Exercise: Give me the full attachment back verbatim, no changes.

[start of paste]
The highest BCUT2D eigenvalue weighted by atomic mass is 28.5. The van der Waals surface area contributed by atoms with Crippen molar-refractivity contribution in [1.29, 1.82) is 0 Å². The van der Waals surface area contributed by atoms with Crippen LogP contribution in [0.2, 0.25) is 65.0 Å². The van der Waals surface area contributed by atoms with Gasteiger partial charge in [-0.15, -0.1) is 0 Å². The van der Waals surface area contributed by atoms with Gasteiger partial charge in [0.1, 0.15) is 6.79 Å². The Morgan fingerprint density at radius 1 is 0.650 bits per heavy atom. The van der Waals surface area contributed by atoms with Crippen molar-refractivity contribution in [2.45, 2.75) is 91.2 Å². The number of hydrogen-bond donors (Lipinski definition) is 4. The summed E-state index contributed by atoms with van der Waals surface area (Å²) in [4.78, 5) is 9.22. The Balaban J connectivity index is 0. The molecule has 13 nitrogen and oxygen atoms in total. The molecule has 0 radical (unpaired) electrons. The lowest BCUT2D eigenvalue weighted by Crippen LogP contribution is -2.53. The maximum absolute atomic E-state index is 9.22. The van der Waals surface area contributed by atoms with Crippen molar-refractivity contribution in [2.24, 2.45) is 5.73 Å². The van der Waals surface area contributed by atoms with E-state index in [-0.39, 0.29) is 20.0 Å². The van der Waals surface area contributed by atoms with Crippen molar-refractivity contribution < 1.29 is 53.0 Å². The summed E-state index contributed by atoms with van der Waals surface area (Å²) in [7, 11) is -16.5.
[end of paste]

The highest BCUT2D eigenvalue weighted by atomic mass is 28.5. The van der Waals surface area contributed by atoms with Crippen molar-refractivity contribution in [1.29, 1.82) is 0 Å². The van der Waals surface area contributed by atoms with Crippen LogP contribution in [0.2, 0.25) is 65.0 Å². The van der Waals surface area contributed by atoms with Gasteiger partial charge in [-0.15, -0.1) is 0 Å². The van der Waals surface area contributed by atoms with Gasteiger partial charge in [0.1, 0.15) is 6.79 Å². The Morgan fingerprint density at radius 1 is 0.650 bits per heavy atom. The van der Waals surface area contributed by atoms with Crippen molar-refractivity contribution in [2.45, 2.75) is 91.2 Å². The number of hydrogen-bond donors (Lipinski definition) is 4. The summed E-state index contributed by atoms with van der Waals surface area (Å²) in [4.78, 5) is 9.22. The Balaban J connectivity index is 0. The molecule has 13 nitrogen and oxygen atoms in total. The molecule has 0 radical (unpaired) electrons. The lowest BCUT2D eigenvalue weighted by Crippen LogP contribution is -2.53. The maximum absolute atomic E-state index is 9.22. The van der Waals surface area contributed by atoms with Crippen molar-refractivity contribution in [2.24, 2.45) is 5.73 Å². The van der Waals surface area contributed by atoms with E-state index in [-0.39, 0.29) is 20.0 Å². The van der Waals surface area contributed by atoms with Crippen molar-refractivity contribution < 1.29 is 53.0 Å². The summed E-state index contributed by atoms with van der Waals surface area (Å²) in [7, 11) is -16.5.